|1890s street traffic, San Francisco Call, January 19, 1896. (California Digital Newspaper Collection)|
A year and a half ago I wrote a short piece about one of San Francisco’s 19th Century cab companies. It told the tale of Boston-based entrepreneur Theodore Gurney, who brought his specially designed cab system to the city, where it struggled against unions and licensing regulations, and eventually went belly-up. The full story can be read on the wonderful site, FoundSF:
I’ve been pleased by the interest people have shown in this piece, for instance by a blogger writing on another Gurney company operating in Dallas in the same period. I plan another post here soon with an update on what I've learned about Gurney cabs since I wrote the earlier story.
Certainly, the Gurney Cab story is interesting in and of itself, as an insight into transportation politics of the late 19th Century. At the same time, I did write the piece to be a sort of “sleeper.” intending that readers would make their own connections between the Gurney story and the present round of “innovation” in the cab industry, even if I didn’t state these directly in the article itself.
This was vindicated in a recent Grist article by Heather Smith, part of an excellent three-story investigation of the city’s current cab variations. Smith’s “Secret History of the Taxi Wars” delves into the history of cab regulation in San Francisco. Breaking the mold for journalists these days, she actually pays attention to history, drawing also on Charles Rathbone’s Taxi Library site. She grasps the connection between Gurney and Uber, and uses the great quote from the February 18, 1892 San Francisco Call:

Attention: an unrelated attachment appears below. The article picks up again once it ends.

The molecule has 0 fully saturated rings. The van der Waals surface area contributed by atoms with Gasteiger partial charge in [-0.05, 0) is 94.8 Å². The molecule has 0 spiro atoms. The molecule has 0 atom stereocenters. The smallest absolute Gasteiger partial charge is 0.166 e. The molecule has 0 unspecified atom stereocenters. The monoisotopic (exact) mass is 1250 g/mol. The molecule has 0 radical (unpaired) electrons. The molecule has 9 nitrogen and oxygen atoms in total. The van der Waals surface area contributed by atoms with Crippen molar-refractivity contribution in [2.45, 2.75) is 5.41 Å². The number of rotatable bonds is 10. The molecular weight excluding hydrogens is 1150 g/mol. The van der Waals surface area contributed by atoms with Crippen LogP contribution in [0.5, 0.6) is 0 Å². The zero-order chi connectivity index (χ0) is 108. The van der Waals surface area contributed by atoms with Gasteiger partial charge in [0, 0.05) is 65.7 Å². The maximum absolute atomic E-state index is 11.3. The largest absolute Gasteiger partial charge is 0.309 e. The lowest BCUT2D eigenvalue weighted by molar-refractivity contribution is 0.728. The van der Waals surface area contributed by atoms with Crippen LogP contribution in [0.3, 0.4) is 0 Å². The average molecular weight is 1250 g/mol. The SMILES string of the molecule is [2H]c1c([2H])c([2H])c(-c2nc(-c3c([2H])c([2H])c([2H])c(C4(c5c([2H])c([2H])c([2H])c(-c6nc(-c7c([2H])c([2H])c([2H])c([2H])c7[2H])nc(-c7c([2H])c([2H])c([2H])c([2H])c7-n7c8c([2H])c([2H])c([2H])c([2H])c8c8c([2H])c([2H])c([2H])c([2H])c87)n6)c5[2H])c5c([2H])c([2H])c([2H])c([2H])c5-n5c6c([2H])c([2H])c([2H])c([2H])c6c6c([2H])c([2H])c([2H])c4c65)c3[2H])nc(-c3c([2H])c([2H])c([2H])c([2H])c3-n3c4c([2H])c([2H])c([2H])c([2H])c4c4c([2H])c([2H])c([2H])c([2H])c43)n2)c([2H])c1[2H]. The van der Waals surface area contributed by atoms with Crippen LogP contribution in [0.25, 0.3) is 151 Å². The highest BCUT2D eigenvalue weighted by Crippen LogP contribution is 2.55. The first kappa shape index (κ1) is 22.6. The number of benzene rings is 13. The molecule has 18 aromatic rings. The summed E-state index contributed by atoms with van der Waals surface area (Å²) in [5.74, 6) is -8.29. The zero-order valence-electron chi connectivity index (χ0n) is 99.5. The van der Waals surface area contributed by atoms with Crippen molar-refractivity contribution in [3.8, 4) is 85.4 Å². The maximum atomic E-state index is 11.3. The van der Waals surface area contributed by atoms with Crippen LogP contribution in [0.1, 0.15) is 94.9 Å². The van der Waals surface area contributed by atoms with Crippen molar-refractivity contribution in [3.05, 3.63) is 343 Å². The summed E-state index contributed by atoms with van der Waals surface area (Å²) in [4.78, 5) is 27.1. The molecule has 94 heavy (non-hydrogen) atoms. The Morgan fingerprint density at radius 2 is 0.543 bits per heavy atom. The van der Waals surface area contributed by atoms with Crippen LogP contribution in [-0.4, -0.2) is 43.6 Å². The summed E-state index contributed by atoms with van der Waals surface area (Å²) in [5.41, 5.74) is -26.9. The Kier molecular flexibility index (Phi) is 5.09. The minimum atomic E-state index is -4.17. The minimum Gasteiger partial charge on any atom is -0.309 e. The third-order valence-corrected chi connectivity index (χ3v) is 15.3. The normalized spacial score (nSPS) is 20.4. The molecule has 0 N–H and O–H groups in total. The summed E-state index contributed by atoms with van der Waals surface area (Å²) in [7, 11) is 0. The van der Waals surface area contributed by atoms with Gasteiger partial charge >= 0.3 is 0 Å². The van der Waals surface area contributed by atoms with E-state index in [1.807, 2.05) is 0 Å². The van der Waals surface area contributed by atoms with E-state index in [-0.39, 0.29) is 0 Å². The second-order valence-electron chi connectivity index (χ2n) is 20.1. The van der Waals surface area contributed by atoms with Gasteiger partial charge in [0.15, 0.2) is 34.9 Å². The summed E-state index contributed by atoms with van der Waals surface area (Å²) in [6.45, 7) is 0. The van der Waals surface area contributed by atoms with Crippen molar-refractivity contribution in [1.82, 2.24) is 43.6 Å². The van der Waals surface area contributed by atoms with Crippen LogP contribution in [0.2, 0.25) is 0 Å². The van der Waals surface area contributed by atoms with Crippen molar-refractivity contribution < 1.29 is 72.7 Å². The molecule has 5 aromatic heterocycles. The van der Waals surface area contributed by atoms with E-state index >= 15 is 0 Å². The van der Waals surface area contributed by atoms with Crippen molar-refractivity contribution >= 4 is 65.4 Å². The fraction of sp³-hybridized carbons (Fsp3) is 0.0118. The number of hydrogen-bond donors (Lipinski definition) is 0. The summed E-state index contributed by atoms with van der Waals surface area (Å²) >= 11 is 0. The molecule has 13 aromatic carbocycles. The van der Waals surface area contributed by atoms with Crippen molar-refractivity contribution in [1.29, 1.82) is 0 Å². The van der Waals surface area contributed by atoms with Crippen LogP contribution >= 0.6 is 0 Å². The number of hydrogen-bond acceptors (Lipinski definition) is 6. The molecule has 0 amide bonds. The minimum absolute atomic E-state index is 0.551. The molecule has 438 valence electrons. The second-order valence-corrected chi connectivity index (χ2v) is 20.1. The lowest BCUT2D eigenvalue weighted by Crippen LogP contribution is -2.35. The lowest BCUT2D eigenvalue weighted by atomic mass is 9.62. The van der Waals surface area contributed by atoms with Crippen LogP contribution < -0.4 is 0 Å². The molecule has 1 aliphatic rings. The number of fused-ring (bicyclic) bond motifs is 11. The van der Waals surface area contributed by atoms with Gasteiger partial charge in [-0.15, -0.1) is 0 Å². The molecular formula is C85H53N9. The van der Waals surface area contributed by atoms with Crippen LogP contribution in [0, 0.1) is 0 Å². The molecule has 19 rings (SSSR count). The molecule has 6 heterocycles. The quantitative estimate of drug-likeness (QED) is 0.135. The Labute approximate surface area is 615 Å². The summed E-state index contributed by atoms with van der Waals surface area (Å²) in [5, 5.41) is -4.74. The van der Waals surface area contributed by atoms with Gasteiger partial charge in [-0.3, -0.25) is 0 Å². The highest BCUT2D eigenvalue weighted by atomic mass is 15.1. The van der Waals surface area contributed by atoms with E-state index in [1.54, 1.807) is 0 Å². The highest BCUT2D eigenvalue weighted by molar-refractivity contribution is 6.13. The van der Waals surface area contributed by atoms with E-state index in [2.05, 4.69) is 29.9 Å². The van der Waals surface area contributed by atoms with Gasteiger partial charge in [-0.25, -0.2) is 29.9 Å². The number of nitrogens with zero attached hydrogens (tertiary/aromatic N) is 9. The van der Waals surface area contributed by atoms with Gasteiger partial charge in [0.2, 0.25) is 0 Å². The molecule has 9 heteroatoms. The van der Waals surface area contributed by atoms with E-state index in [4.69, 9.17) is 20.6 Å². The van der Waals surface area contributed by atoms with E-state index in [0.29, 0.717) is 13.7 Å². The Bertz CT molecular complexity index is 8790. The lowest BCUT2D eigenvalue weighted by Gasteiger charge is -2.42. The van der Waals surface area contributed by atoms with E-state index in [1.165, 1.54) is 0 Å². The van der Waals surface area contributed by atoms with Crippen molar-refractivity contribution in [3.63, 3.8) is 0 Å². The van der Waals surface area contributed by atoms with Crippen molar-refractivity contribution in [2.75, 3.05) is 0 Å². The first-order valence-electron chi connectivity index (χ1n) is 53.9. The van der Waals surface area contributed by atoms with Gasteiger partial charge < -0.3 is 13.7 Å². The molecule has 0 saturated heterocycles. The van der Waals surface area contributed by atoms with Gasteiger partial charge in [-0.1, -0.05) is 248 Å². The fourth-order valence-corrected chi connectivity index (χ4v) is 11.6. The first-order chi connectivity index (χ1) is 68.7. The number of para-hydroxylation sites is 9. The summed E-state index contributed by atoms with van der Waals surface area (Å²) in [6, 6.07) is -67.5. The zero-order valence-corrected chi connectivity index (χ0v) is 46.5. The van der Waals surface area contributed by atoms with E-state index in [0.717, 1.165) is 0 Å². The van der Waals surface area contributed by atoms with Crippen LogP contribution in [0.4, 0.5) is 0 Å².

What at first promised to be a relief from the high prices of the regular hackman proved on trial to be a delusion and a snare. With that discovery the early patrons soon returned to their old drivers and left the Gurneys to practice their overcharges on unsuspecting strangers.
... which can be read as a pretty good description of New Year’s Eve, 2015...
Even better, she ends with the recognition that there is nothing “inevitable” (or even especially novel) about the current push to deregulate the cab industry. Countering the dominant discourses of technological determinism and free-market millenarianism currently being churned out of Silicon Valley, Smith writes:
Sometimes taxi drivers have been independent contractors; sometimes they have been salaried employees with benefits and retirement funds. There’s not much stopping us today from having a taxi system like San Francisco had in the 1890s. There’s not much stopping us from having a taxi system like San Francisco had (or at least Yellow Cab did) in the 1970s, when drivers had health and welfare benefits, and four weeks of paid vacation.
The technology is going to change all the time. It’s our collective willingness to make rules and follow through on them that is going to determine how that change plays out.
This insight has relevance far beyond the field of taxicabs and urban transportation. It is no less than one of the most important lessons history can offer – that we are not in the grip of inevitable forces, and the form which the present and future can take is up to us.